holding that use of an electronic security measure is permissible where it is shielded from view and defendant is not harmed by its useSummary of this case from Wrinkles v. State
DECIDED APRIL 28, 1998 — RECONSIDERATION DENIED MAY 22, 1998.
Murder. Douglas Superior Court. Before Judge James.
Jill L. Anderson, Mary Erickson, for appellant.
David McDade, District Attorney, Thurbert E. Baker, Attorney General, Paula K. Smith, Senior Assistant Attorney General, Elizabeth L. Jaeger, Assistant Attorney General, for appellee.
Norris Young was found guilty of malice murder, felony murder, five kidnappings and three armed robberies arising out of a series of robberies of guests at a motel in Douglasville. During one of the robberies, Young's accomplice Raymond Burgess, fatally shot one of the victims. Young was sentenced to multiple life and 20-year sentences. He appeals from the denial of his amended motion for new trial.
The crimes occurred on July 16, 1990. Young was indicted along with Burgess in Douglas County during the April 1990 term of court. He was reindicted during the October 1992 term of court. He was found guilty on November 16, 1993 and sentenced on November 23, 1993. His motion for new trial, filed on November 23, 1993 and amended on September 24, 1997, was denied on October 9, 1997. A notice of appeal was filed on October 14, 1997. The appeal was docketed in this Court on November 13, 1997 and submitted for decision without oral argument.
1. Having reviewed the evidence in the light most favorable to the jury's determination, we conclude that a rational trier of fact could have found Young guilty of the crimes for which he was convicted beyond a reasonable doubt. Jackson v. Virginia, 443 U.S. 307 ( 99 S.Ct. 2781, 61 L.Ed.2d 560) (1979).
2. During trial, Young was equipped with a "RACC belt", an electronic security device worn under clothing and activated by a remote transmitter which enables law enforcement personnel to administer an electric shock to control courtroom behavior. Young contends that utilization of this security precaution, which he maintains was conspicuous to at least one potential juror, denied him a fair trial because use of the device impermissibly infringed upon his presumption of innocence. Citing special circumstances, including evidence of Young's disruptive behavior in jail and violent outbursts directed at the prosecutor, the State contended that the RACC belt was necessary to restrain Young during trial. The trial court agreed that the circumstances dictated additional security precautions and permitted the RACC device because it was not visible, allowed Young to move around unfettered, and reduced the number of guards that would be required to be present during trial.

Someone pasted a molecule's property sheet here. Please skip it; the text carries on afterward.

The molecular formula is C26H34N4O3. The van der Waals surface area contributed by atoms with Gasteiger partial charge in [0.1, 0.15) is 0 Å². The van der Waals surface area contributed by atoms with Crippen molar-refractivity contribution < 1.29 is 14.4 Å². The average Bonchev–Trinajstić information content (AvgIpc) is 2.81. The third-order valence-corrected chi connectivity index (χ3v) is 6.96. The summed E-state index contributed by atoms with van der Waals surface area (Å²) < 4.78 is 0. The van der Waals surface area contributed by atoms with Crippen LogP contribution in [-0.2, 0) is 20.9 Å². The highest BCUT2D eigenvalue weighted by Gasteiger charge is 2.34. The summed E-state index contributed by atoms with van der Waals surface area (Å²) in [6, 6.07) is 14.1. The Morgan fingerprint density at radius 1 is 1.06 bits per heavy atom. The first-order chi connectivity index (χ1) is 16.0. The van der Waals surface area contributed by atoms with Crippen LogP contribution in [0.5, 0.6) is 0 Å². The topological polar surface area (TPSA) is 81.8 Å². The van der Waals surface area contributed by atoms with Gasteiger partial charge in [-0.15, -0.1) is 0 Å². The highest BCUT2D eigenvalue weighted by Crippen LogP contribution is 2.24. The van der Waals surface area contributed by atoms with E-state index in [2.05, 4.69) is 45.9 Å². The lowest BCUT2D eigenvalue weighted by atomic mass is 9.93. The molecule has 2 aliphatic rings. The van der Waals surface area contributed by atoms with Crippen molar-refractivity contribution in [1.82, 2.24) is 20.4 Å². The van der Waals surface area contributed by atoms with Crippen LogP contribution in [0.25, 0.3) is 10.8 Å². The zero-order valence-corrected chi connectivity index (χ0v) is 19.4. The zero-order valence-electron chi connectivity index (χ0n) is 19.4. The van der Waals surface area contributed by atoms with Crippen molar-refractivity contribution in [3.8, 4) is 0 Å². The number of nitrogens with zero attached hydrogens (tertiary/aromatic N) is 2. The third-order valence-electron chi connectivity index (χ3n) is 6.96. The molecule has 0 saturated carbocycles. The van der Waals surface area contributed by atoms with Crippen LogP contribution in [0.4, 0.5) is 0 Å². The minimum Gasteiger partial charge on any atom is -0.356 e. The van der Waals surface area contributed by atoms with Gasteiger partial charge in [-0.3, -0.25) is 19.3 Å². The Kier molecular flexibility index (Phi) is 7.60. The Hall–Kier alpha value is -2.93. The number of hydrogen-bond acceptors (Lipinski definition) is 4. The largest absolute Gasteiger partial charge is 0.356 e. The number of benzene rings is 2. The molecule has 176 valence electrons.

Although it is well settled that a defendant is entitled to a trial free of partiality which the presence of excessive security measures may create, it is also as well established that the use of extraordinary security measures to prevent dangerous or disruptive behavior which threatens the conduct of a fair and safe trial is within the discretion of the trial court. Welch v. State, 251 Ga. 197 (7) ( 304 S.E.2d 391) (1983); OCGA § 15-1-3 (1), (4). We have previously held that utilization of a remedial electronic security measure shielded from the jury's view is permissible where the defendant fails to show that he was harmed by its use. Brown v. State, 268 Ga. 354 (7) ( 490 S.E.2d 75) (1997).
In the present case, Young has not established on the record that the security measure utilized during his trial was "`so inherently prejudicial as to pose an unacceptable threat to [his] right to a fair trial.'" Chancey v. State, 256 Ga. 415. 435 (9) ( 349 S.E.2d 717) (1986). Accordingly, we conclude that the trial court did not abuse its discretion in allowing what it found to be necessary security precautions in order to conduct the trial in a safe and orderly fashion.
3. Young's assertion that the trial court erred in admitting three prior similar transactions cannot be considered. Even though Young objected to the introduction of the similar transaction evidence at the hearing conducted pursuant to Uniform Superior Court Rule 31.3 (B), he was required to object to the introduction of the similar transaction evidence at trial in order to preserve the issue on appeal. Smith v. State, 268 Ga. 42 (3) ( 485 S.E.2d 189) (1997). We additionally note that the trial court did not err in admitting the evidence of Young's similar transactions. The State introduced evidence of Young's participation in three armed robberies of motel guests in DeKalb, Fulton and Clayton Counties in the month prior to the crimes which occurred in Douglas County. In a six-page order the trial court concluded that each element set forth in Williams v. State, 261 Ga. 640 (2) (b) ( 409 S.E.2d 649) (1991) had been met. Our review of the transcript of the hearing on the admissibility of the similar transaction evidence as well as the trial transcript convinces us that the trial court's ruling was correct.
4. Contrary to Young's assertion, use of the word "until" by the trial court in its charge on presumption of innocence rather than the word "unless" is not error. Roberts v. State, 267 Ga. 669 (10) ( 482 S.E.2d 245) (1997). See OCGA § 16-1-5.
Judgment affirmed. All the Justices concur.